“Of course you do, sweetheart,” she called out to him as he walked away. Natalee turned back to the maitre d’. “He thinks he is so important. So Jacques, let me ask you a question.”

“Oui”, Ms. Bennett.”

“Red or blue?”


“Red or blue, silly,” Natalee repeated. “What color dress should I wear?”

“Rouge,” Jacque replied. “Rouge is your coleur.”


Anthony stood over in a corner of the ballroom.

“What do you got?” he quietly said into his cell phone.

“May have a possible lead,” Gabriel’s voice responded.

“I’ll be back home shortly to suit up.” Anthony hung up and started walking back toward the group.

“I’ll just need to darken my tan,” Natalee laughed, taking Jacques by the arm. “I’m beginning to think you really are French!”

“Oui! Oui!”

Anthony walked up behind them. He casually removed Natalee from Jacques’s arm.

“Are we done here?”

“If there are no more questions, Mr. Blake,” the maitre d’ responded, straightening his suit. “There is only the matter of payment to the resort.”

“Send the bill to me,” Anthony quickly shot back. “First John Entertainment Productions. You know the address?”

“Merci,” Jacques replied. “As you wish.”

“One more thing,” Anthony said. He walked to the center of the ballroom and extended his arms. “Pay attention everyone. I want to rent the whole facility. The hotel rooms, the conference rooms, the dining rooms, the swimming pools, the theater. Everything. Even the exercise rooms and the kitchens.”

The group of students smiled and clapped their hands in delight. Anthony pointed over to the maitre d’.

“This is not regular, Mr. Blake.”

“Make it happen, Jacques,” Anthony remarked. He turned to Natalee. “I need to get going.”

“Another late night rendezvous, handsome?”

“You might call it that.”

Natalee took him by the arm and started to lead him out of the grand ballroom.

“You don’t get off that easily, sweetheart,” she said. “Take me for a walk down the beach. Whatever it is that you need to do, it can wait for a few more minutes.”

“What if it is important?” Anthony asked. “What about your entourage?”

“More important than us?” she answered. “I can hardly think to care what could be more important than us. And don’t worry about them. They will wait for me. Or I’ll call them from your car.”

Anthony turned back toward the maitre d’.

“Don’t forget my sailboats, Jacques. And if you could keep it from raining that day, that would be great too! See ya!”

The maitre d’ shrugged his shoulders as Natalee and Anthony disappeared through the doors.

It was sunset. Anthony and Natalee walked down the beach, holding hands and carrying their sneakers and sandals. The sky was a dazzling red, peppered with white clouds. A breeze cascaded through their hair while seagulls cried out and hovered around them. The waves slapped the sand, causing a distinct roar, but the two hardly even noticed.

“Can I ask you something?” Natalee said.


“Do you ever wonder about something?” Natalee continued.

Anthony stopped. “What do you mean?” he replied. “Wonder about what?”

“I mean, do you ever think there might be something more than all this?” she finished.

“You’re starting to sound all serious, Natalee,” Anthony quipped. He started walking down the beach again. She followed. “Why would people like us ever wonder about things like that?”

“Do you?” she insisted. “I’m willing to bet you do.”

“Not really. I don’t know,” Anthony stammered. “Why would there need to be anything more than this? What we can see? We have everything. Money. Cars. Mansions. Big, fancy places to hold our homecoming dance. What else is there?”

“Sometimes, when I’m out here,” Natalee smiled. “And I can hear the wind rushing through my beautiful hair. I feel the waves rushing through my perfect toes. I don’t know, I feel like I’m not alone. Like I’m a part of something. Are you a part of something?”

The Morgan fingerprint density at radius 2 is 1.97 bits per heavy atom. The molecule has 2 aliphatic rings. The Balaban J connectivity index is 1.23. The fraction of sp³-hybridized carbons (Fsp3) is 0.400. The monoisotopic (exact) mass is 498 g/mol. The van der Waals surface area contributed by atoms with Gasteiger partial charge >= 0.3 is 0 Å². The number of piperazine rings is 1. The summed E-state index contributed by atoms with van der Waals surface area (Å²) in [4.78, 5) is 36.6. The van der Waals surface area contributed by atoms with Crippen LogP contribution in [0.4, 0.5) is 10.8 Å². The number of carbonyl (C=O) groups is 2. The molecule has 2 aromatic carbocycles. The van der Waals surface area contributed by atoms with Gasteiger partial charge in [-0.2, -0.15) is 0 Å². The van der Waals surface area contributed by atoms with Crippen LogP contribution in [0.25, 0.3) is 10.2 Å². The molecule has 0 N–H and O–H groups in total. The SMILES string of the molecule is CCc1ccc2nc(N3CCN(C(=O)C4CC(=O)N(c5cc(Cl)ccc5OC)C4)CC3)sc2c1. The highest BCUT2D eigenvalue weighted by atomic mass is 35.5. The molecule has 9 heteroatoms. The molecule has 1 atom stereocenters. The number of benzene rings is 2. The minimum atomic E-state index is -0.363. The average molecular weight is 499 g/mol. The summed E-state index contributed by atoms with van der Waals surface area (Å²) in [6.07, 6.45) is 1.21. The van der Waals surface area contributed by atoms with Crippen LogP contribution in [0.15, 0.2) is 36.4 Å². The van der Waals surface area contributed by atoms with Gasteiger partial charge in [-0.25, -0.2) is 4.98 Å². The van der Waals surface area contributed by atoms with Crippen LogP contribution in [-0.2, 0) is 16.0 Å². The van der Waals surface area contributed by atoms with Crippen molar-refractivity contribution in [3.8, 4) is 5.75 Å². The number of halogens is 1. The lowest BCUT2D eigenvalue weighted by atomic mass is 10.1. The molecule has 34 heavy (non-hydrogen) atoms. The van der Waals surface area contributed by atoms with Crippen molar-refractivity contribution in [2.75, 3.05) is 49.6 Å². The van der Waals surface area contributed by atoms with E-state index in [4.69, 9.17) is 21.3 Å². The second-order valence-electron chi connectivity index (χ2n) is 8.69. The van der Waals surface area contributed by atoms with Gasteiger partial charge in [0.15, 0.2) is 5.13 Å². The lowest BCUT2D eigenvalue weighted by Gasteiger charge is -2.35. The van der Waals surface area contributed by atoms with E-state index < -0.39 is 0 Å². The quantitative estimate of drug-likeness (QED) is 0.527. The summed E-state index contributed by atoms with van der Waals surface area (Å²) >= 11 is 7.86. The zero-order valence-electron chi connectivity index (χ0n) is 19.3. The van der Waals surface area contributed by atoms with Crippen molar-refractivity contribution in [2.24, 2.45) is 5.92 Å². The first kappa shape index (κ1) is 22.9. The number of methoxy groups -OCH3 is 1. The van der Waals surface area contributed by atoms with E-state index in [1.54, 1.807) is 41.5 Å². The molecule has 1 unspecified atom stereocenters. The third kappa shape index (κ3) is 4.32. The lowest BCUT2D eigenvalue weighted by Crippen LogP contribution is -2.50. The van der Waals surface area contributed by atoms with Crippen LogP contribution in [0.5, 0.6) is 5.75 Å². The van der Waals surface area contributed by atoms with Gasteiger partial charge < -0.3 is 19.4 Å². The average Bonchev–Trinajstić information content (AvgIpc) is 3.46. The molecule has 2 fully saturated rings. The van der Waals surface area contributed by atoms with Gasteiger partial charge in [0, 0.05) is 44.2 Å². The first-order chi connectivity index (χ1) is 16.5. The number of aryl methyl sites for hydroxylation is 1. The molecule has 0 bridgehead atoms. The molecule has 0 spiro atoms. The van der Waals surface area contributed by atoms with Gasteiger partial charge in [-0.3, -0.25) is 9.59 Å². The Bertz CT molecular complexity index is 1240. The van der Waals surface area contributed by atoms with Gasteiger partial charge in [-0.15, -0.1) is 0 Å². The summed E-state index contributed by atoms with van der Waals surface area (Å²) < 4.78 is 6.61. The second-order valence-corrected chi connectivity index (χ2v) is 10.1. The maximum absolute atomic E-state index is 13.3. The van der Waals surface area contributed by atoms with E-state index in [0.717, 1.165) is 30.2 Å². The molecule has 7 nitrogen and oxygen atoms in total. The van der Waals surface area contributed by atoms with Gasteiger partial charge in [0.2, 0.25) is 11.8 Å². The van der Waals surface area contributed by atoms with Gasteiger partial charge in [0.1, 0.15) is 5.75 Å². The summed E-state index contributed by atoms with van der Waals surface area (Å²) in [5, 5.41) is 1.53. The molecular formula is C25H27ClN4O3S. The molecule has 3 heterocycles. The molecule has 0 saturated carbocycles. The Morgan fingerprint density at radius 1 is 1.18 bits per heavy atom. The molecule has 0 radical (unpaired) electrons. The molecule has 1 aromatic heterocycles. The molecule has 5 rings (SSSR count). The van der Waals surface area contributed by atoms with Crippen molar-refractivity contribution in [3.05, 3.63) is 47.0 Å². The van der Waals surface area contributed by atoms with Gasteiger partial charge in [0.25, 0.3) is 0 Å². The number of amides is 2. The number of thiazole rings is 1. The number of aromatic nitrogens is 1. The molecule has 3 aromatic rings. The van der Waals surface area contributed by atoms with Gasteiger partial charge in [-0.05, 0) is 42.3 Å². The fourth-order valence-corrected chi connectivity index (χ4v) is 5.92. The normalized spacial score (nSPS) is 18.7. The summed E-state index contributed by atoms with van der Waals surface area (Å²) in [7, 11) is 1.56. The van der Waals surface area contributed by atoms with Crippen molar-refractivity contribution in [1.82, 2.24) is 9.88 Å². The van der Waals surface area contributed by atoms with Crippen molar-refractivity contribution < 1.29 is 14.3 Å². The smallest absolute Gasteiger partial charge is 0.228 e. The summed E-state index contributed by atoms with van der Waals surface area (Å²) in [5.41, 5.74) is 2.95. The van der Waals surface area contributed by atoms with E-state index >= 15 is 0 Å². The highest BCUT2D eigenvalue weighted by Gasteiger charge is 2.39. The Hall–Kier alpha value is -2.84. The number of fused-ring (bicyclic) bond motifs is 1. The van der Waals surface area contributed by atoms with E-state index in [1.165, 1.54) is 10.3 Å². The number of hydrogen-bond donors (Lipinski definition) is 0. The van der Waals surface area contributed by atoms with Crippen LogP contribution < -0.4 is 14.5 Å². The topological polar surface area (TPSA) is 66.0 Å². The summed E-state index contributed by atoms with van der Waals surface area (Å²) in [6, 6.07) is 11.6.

“Maybe once I was a part of something,” Anthony remarked. “But, not anymore. What are we even talking about here? God?”

“Who are we?” Natalee asked. “What proof would ultimately convince you?”

“I could ask you the same question, which is why I never ask,” Anthony replied. “Reality is something we don’t want to see. Maybe it’s best if it’s something we don’t see. We’re told the world is so beautiful, but it’s really ugly.”

“We are beautiful,” Natalee said. “We have everything. Why do we seem so empty?”

“We aren’t empty,” he replied with a chuckle. “Maybe half full. But, we aren’t empty. Remind me to stop taking you to the beach at night. You’re starting to get pretty deep.”

“You’re right, handsome,” she laughed. “I’m being so silly. Wait until you see my dress. I bet I’ll make you faint!”

“Show it to me now,” Anthony said as he pulled her close.

“Oh no, not even you can get that lucky,” Natalee smiled. “I still need to take those ridiculous decorations you bought over to Saint Veronica’s. First, I’m doing some more shopping.”

“Going to the school kind of late, aren’t you?” Anthony asked.

“I called one of the nuns or whatever they are called earlier,” she replied. “Crazy, isn’t it? Working so late, but like they have anything else to do. She sounded like she was a hundred years old. Ancient. She almost seemed relieved that I was stopping by, like she expected me or something. I’ll be fine.”

Natalee kissed him on the cheek.

“Do you need me to drive you?” Anthony asked.

“Just back to my house,” she answered. “I’ll take care of it from there. Besides, don’t you and Gabriel have some secret mission to do?”

“Yeah,” Anthony slowly said, searching for words. “We have something to do, not sure what, back at the office. I think.”

“Suddenly, a new concern for your work,” Natalee said. “I’m not sure it suits you much. Have you ever even worn a suit before? I think a blue one might work on you.”

He took her hand and they started walking back toward the conference center.

“Be careful tonight,” Anthony remarked. “Saint Veronica’s isn’t in the best part of town.”

“Concern for me,” Natalee sarcastically gushed, placing her hand on her heart. “It’s almost touching enough to be cute. I thought you were more worried about my spending on your credit card.”

“That card does have a limit,” Anthony reminded her.

“Don’t be so foolish,” Natalee laughed. “When do people like us ever have a limit?”